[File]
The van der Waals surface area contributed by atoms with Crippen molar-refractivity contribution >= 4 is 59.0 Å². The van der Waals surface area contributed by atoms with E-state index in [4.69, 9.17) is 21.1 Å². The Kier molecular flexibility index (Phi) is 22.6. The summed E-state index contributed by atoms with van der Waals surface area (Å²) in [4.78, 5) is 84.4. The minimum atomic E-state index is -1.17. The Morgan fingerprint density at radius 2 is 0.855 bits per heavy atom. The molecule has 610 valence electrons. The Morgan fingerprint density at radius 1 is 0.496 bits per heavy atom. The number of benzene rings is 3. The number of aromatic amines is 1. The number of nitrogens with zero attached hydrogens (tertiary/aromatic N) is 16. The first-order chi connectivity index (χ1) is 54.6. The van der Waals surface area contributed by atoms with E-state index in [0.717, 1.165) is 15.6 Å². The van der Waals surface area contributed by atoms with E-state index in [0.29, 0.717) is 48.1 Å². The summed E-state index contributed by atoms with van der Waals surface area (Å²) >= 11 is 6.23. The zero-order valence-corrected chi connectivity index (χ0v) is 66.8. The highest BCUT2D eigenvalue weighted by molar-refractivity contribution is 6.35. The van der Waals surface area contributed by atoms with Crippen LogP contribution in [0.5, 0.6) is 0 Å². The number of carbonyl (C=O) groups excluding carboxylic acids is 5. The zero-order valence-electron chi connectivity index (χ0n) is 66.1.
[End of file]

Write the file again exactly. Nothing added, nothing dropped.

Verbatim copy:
The van der Waals surface area contributed by atoms with Crippen molar-refractivity contribution >= 4 is 59.0 Å². The van der Waals surface area contributed by atoms with E-state index in [4.69, 9.17) is 21.1 Å². The Kier molecular flexibility index (Phi) is 22.6. The summed E-state index contributed by atoms with van der Waals surface area (Å²) in [4.78, 5) is 84.4. The minimum atomic E-state index is -1.17. The Morgan fingerprint density at radius 2 is 0.855 bits per heavy atom. The molecule has 610 valence electrons. The Morgan fingerprint density at radius 1 is 0.496 bits per heavy atom. The number of benzene rings is 3. The number of aromatic amines is 1. The number of nitrogens with zero attached hydrogens (tertiary/aromatic N) is 16. The first-order chi connectivity index (χ1) is 54.6. The van der Waals surface area contributed by atoms with E-state index in [0.717, 1.165) is 15.6 Å². The van der Waals surface area contributed by atoms with E-state index in [0.29, 0.717) is 48.1 Å². The summed E-state index contributed by atoms with van der Waals surface area (Å²) >= 11 is 6.23. The zero-order valence-corrected chi connectivity index (χ0v) is 66.8. The highest BCUT2D eigenvalue weighted by molar-refractivity contribution is 6.35. The van der Waals surface area contributed by atoms with Crippen LogP contribution in [0.5, 0.6) is 0 Å². The number of carbonyl (C=O) groups excluding carboxylic acids is 5. The zero-order valence-electron chi connectivity index (χ0n) is 66.1.